“There will be a lot of companies going under in the next three to six months. Principally because if they’re not financed correctly and they don’t have a strong balance sheet the banks aren’t going to renew their overdraft limits. They aren’t going to increase them. It will be those people who have just got their head above water, done okay doing that for the last 10 years, they’ll be the people who will suddenly find themselves not understanding why the bank says ‘sorry you can’t have your overdraft anymore’.”

The banking crisis has seen the collapse and sale of financial institutions throughout Europe and America. British banks that have been bought or partially bought by the UK government include Northern Rock, Bradford and Bingley, Royal Bank of Scotland, HBOS and Lloyds TSB. International banks that have collapsed have premises, staff and clients in the UK. It’s not just a lack of credit, or confidence or even investment security that’s affecting the audiovisual industry. These collapses have a direct impact.

“We had several opportunities related to the city banks,” says Innocent. “One was with Lehman Brothers which has obviously been scrubbed out now.”

In regards to public spending Innocent says the education market isn’t as lucrative as it once was. “The government were spending a great deal of money on whiteboards with projection to go with them. About a year ago that money stopped and, despite the authorities talking about releasing more money in the future, there isn’t a great deal of evidence of a fantastic opportunity in the education market at the moment.”

Innocent also warns against relying heavily on one market.

“Do you remember Maverick’s ProInstall division? They had lots of employees in lost of vans doing installs mostly in the education market. The spending stopped – and the division went bust.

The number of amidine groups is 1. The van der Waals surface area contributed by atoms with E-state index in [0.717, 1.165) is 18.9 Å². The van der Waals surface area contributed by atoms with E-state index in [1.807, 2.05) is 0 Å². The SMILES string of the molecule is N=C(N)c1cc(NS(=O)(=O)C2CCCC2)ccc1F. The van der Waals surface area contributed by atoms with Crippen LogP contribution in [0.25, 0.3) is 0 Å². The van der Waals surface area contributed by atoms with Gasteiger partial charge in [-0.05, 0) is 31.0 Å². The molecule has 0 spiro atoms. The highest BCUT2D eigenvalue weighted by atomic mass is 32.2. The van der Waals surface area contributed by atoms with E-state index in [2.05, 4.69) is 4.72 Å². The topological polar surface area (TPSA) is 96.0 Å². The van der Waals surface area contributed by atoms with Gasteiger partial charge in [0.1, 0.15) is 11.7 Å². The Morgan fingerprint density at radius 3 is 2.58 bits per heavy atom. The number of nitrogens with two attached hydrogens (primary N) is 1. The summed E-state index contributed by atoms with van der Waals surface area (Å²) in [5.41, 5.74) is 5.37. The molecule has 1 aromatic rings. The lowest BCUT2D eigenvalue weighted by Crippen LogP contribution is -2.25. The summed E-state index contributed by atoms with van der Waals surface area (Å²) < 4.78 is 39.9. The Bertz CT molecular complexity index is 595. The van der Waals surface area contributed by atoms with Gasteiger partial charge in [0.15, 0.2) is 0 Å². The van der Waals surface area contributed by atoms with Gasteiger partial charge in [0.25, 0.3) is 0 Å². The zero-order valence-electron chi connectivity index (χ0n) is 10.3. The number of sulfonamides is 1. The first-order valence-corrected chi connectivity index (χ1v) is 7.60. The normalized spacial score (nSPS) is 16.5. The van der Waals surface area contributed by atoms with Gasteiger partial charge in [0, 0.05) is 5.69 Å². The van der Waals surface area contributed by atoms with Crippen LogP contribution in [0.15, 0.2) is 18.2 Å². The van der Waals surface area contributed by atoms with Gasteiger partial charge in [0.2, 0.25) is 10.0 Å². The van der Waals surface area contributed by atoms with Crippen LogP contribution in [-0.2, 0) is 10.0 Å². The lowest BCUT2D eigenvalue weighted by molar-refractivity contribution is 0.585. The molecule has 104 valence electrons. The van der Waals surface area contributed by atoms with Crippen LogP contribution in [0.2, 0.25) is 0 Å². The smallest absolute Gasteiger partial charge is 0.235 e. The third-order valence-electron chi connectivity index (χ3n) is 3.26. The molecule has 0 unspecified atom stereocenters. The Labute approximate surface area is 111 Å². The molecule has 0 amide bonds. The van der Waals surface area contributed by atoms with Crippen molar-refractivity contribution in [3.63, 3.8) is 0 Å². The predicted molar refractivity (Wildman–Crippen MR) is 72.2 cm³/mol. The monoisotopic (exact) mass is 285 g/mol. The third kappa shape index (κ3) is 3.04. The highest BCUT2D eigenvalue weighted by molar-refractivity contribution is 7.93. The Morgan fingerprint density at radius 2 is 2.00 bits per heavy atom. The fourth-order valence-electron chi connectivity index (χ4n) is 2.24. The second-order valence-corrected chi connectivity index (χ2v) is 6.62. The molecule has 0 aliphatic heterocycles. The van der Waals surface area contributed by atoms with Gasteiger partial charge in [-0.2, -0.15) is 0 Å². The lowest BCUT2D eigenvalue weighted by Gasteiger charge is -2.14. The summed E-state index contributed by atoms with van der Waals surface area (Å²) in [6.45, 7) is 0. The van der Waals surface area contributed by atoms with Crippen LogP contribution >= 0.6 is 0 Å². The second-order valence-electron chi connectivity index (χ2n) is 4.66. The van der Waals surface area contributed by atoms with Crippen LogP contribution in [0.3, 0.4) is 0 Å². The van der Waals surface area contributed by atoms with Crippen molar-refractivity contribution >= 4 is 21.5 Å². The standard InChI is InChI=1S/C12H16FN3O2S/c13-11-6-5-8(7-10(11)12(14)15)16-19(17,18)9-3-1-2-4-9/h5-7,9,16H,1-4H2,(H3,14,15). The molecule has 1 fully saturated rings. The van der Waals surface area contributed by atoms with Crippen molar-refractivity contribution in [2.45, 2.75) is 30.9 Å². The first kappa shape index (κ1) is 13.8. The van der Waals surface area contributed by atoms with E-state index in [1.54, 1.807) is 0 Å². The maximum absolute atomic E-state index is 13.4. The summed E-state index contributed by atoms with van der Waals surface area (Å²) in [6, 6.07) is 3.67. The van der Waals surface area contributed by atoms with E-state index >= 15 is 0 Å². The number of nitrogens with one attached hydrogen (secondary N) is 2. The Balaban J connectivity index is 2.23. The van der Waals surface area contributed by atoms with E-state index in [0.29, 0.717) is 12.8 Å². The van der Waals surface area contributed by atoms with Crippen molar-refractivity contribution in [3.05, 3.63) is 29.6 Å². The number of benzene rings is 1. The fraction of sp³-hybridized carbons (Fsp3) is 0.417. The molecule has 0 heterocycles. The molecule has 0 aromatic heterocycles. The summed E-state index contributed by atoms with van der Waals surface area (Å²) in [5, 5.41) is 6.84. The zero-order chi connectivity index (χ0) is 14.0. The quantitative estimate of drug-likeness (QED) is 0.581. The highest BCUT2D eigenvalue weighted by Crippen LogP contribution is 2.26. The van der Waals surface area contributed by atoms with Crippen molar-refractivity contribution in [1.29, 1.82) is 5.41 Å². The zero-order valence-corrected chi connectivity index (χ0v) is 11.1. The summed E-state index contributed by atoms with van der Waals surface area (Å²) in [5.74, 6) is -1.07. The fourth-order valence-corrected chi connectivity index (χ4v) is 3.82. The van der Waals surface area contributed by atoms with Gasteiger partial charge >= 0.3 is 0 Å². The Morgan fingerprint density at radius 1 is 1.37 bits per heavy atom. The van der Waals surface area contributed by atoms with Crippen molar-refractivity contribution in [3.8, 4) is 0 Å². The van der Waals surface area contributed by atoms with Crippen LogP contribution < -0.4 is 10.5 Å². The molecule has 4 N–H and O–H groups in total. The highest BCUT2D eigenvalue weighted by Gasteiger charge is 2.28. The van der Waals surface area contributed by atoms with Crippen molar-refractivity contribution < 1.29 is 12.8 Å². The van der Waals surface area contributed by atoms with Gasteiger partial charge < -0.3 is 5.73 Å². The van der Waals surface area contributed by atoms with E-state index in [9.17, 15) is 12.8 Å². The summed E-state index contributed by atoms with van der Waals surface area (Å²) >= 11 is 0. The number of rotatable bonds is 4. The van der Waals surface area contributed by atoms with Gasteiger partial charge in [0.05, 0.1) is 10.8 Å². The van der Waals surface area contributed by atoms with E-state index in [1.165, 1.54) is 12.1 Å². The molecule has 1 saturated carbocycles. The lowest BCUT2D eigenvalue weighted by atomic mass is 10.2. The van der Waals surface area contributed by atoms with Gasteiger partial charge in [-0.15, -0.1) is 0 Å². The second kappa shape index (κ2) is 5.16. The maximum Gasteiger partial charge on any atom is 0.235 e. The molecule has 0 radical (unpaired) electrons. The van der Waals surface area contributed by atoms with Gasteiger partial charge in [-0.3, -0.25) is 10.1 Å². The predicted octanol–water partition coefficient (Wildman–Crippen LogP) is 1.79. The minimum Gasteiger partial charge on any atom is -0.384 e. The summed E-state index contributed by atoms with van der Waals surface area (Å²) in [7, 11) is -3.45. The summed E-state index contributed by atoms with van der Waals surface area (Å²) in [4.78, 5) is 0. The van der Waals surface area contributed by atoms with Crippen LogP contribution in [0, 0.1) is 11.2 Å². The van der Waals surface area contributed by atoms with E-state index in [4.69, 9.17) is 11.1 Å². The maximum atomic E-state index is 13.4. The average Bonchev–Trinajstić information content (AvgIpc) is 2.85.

“But as an industry we’ll weather the storm. As I said before, a number of companies will disappear but they will be the weaker ones.”

Looking to the future Innocent says: “3D is starting to take off with people who are in manufacturing. 3D imaging is very good in that it offers cost saving on the development of a product. With modelling they can have a look at something in real size.”

He says the industry is going to face a shake-up. “There are a lot more traditional IT re-sellers getting involved in AV and that means buying patterns are changing and the re-sellers are changing. If we were just relying on traditional AV companies being the bread and butter of our business for the future then I think we’d be idiots. The IT resellers are becoming a much stronger force and selling a lot more AV equipment.

“It won’t happen overnight and its already been happening in the last few years, I just don’t think a lot of AV companies have realised it. They’ve had their head in the sand thinking how on earth can an IT company sell the products we sell – they don’t know anything about it. But in actual fact the IT re-sellers are far more savvy than some of the AV companies give them credit for.”

Despite establishing the company in 1991, the beginning of the last recession, Innocent doesn’t believe he has a head start on what to expect. “Having started in a recession there is no where to go but up. This is the first recession we will have to go through”

And despite some having lived and worked through one or even two recessions in the past, this is the first financial crisis of its kind they will have encountered. The problems and opportunities we face today are unprecedented and the script is re-written on a daily basis.

By the time this magazine goes to print there is no doubt the financial climate in the UK will have changed. Innocent’s most important message is the companies who survive must change with it.